The prices rose more than a dollar earlier in the session on news that demand for crude in China, the world’s largest oil importer, is picking up, having been dampened by tight COVID-19 restrictions.
At least three Chinese state-owned oil refineries and a private mega-refinery are studying the possibility of increasing their production by as much as 10% in October from September, with a view to higher demand and a possible rise in fuel exports in the fourth quarter, people with knowledge of the matter said.
In the meantime, Russia went ahead Thursday with its call up of 300,000 reservists and raised concerns about an escalation of the war in Ukraine which could further damage supply. “The frequent irrational actions and reactions (of the Russian president Vladimir Putin) are the ones that will keep the market volatile and violent at times,” said Tamas Vargaan oil analyst at the London brokerage PVM Oil Associates in dialogue with Reuters.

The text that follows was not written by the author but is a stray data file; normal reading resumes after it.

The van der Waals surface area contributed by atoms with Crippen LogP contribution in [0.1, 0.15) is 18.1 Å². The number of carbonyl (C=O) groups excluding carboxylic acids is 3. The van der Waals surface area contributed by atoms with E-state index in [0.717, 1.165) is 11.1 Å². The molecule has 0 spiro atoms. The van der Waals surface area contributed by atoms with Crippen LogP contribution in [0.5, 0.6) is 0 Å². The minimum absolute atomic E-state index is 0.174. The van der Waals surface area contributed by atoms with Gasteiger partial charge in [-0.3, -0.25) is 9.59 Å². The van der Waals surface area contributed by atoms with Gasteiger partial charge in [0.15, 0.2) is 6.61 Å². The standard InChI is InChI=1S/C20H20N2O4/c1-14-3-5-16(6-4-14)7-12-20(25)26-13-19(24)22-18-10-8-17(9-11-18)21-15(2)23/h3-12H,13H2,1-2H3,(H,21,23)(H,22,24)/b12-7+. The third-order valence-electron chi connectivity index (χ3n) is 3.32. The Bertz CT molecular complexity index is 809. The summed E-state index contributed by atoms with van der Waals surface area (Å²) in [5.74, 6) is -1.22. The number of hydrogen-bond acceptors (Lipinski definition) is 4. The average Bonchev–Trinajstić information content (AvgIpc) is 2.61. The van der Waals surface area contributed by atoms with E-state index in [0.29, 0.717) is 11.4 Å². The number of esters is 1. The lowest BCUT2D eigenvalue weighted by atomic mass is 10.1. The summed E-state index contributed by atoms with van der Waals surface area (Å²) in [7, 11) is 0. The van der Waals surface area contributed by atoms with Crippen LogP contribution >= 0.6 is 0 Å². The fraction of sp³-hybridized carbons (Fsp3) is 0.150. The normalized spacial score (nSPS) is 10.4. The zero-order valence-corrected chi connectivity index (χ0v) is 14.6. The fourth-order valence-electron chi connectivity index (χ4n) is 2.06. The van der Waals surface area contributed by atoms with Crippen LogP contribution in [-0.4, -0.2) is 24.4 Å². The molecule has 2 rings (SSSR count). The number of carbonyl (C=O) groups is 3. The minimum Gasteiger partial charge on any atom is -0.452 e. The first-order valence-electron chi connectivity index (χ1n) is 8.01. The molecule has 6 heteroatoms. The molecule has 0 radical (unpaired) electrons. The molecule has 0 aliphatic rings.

The advance in prices was limited after the Bank of England raised its interest rate by 50 basis points, to 2.25%, and said it will continue to “respond strongly, as necessary” to inflation, despite the fact that the economy is entering a recession.
After the sharp rise in 75 basis points from the Federal Reserve on Wednesday, the Swiss National Bank, Norges Bank and the Central Bank of Indonesia Interest rates also rose, with a further hike from the South African Reserve Bank expected later in the day. The Bank of Japan it also entered the market for the first time since 1998.
The Federal Reserve also signaled on Wednesday that US borrowing costs would continue to rise this year, in a move that pushed Brent and WTI to near two-week lows. The pressure was higher after stock build. US crude inventories rose by 1.1 million barrels in the week to September 16, to 430.8 million barrels, below analysts’ expectations in a Reuters poll for a rise of 2 .2 million barrels.